Telomeres, the essential structures at the ends of eukaryotic chromosomes, are composed of G-rich DNA and asociated proteins. These structures are crucial for the integrity of the genome, because they protect chromosome ends from degradation and distinguish natural ends from chromosomal breaks. The complete replication of telomeres requires a telomere-dedicated reverse transcriptase called telomerase. Paradoxically, proteins that promote the very activities against which telomeres protect, namely DNA repair, recombination and checkpoint activation, are integral to both telomeric chromatin and telomere elongation. This review focuses on recent findings that shed light on the roles of ATM-like kinases and other checkpoint and repair proteins in telomere maintenance, replication and checkpoint signaling.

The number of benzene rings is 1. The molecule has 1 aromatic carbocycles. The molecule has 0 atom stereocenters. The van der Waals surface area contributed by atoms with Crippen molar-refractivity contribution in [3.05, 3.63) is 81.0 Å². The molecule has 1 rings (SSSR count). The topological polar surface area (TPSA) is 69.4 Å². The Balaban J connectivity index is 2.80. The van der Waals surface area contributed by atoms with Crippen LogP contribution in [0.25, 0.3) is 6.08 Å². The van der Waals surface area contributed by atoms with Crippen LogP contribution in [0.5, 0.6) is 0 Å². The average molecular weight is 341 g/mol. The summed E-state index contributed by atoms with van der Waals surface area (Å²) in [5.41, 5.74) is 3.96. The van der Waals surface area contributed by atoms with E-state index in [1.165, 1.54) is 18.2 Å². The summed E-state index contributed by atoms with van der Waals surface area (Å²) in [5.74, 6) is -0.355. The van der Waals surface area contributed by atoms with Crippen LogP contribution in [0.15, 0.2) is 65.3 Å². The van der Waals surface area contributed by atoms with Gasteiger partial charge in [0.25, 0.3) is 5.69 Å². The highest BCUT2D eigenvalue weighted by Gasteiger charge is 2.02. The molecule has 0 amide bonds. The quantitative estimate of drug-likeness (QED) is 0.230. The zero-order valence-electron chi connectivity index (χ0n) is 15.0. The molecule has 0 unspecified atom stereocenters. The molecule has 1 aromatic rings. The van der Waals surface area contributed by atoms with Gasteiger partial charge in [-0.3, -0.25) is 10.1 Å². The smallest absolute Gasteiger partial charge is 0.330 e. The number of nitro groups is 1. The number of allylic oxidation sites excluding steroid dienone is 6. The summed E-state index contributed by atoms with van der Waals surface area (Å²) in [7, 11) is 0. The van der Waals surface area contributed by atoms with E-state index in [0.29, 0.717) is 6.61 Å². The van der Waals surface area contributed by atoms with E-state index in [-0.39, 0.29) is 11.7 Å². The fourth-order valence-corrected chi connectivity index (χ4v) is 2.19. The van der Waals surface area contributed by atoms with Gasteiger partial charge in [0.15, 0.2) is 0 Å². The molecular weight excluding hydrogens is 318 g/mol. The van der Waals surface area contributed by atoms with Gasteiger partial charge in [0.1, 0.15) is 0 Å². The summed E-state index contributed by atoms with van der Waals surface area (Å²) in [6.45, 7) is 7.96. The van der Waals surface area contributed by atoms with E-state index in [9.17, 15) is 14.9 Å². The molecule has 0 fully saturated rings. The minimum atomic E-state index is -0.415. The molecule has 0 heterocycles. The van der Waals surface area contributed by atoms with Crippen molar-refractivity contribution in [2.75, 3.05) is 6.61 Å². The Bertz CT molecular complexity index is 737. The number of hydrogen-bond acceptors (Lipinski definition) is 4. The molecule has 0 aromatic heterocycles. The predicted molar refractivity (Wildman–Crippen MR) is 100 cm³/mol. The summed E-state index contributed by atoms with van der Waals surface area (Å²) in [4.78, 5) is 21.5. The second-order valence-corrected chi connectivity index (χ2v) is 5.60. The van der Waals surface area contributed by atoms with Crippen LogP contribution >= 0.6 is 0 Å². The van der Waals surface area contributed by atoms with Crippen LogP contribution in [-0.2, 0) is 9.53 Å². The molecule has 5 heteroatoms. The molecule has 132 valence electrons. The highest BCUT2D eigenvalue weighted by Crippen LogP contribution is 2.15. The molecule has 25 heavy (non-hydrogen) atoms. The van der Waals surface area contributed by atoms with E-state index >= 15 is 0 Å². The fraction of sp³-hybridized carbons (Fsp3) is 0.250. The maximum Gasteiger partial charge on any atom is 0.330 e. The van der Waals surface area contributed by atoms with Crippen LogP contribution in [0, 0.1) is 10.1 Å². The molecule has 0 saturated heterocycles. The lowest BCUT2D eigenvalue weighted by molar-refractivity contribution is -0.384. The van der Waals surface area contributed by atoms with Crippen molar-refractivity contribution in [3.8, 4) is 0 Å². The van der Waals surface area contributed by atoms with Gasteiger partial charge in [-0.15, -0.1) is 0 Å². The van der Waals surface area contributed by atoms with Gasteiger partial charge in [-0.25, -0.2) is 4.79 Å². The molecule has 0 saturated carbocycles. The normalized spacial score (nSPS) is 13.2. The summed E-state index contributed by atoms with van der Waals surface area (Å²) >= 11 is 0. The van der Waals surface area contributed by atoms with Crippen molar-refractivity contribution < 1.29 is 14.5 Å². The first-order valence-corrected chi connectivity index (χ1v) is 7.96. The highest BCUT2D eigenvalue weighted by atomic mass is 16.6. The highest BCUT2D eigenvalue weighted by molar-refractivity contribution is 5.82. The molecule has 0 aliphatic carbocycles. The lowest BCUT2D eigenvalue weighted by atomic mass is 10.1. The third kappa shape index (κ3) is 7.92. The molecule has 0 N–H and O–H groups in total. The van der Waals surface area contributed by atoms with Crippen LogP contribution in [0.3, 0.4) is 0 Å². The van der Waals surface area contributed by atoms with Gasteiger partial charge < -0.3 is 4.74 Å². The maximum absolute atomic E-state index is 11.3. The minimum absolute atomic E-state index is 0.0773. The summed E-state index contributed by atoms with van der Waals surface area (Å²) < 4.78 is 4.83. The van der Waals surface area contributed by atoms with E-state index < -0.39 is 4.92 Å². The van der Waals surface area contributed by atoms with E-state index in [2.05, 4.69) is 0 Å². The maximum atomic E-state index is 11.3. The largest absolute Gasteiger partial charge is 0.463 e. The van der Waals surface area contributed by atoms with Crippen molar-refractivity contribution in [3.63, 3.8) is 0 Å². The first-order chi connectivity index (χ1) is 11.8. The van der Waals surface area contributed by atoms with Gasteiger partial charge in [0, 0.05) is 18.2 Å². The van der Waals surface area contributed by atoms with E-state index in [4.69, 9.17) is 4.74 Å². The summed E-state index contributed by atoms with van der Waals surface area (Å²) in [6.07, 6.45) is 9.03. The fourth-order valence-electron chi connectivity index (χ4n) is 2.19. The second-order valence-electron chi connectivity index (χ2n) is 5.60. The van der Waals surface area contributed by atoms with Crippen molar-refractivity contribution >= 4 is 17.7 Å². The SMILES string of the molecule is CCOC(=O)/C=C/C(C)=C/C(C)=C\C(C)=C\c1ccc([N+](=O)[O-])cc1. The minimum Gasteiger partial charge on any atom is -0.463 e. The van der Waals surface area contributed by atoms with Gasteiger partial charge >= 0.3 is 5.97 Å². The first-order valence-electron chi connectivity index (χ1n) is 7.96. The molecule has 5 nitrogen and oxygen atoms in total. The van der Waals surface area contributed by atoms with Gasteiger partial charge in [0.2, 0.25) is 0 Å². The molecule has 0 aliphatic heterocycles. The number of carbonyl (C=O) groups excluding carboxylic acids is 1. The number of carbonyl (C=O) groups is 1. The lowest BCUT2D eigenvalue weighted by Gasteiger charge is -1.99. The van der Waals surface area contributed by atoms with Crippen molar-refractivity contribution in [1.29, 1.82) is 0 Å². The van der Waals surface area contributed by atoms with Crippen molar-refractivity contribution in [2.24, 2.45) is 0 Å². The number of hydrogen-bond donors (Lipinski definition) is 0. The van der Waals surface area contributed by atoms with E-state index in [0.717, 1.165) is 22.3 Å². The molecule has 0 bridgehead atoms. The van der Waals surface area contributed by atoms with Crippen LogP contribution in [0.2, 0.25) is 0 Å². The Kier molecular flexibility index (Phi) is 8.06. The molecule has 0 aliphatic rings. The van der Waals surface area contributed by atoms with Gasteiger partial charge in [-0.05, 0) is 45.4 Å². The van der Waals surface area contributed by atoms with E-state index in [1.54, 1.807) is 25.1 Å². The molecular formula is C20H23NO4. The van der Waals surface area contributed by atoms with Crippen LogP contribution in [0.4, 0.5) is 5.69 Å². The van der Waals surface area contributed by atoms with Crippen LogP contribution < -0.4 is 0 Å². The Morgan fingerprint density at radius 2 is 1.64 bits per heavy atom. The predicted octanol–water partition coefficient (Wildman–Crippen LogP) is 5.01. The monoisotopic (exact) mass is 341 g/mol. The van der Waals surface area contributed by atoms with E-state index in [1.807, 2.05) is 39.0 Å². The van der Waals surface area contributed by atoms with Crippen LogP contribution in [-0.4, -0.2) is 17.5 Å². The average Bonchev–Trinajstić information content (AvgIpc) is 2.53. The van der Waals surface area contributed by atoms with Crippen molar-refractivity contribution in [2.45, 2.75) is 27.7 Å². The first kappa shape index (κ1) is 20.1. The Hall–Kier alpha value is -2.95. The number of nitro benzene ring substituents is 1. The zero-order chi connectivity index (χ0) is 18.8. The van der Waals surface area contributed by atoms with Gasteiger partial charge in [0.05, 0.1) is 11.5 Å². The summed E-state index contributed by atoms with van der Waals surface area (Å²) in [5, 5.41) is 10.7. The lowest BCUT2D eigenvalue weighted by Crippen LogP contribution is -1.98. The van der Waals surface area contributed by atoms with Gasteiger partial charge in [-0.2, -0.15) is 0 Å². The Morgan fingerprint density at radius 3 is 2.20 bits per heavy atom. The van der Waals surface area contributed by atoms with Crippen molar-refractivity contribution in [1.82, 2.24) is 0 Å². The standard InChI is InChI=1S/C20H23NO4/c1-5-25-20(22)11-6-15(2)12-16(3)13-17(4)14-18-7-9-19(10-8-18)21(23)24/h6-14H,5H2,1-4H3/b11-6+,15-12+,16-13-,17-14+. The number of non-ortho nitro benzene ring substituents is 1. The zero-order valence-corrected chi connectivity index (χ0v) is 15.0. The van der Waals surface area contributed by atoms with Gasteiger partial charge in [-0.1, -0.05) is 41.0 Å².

|Evidence ID||Analyze ID||Interactor||Interactor Systematic Name||Interactor||Interactor Systematic Name||Type||Assay||Annotation||Action||Modification||Phenotype||Source||Reference||Note|
|Evidence ID||Analyze ID||Gene||Gene Systematic Name||Gene Ontology Term||Gene Ontology Term ID||Qualifier||Aspect||Method||Evidence||Source||Assigned On||Reference||Annotation Extension|
|Evidence ID||Analyze ID||Gene||Gene Systematic Name||Phenotype||Experiment Type||Experiment Type Category||Mutant Information||Strain Background||Chemical||Details||Reference|
|Evidence ID||Analyze ID||Regulator||Regulator Systematic Name||Target||Target Systematic Name||Experiment||Conditions||Strain||Source||Reference|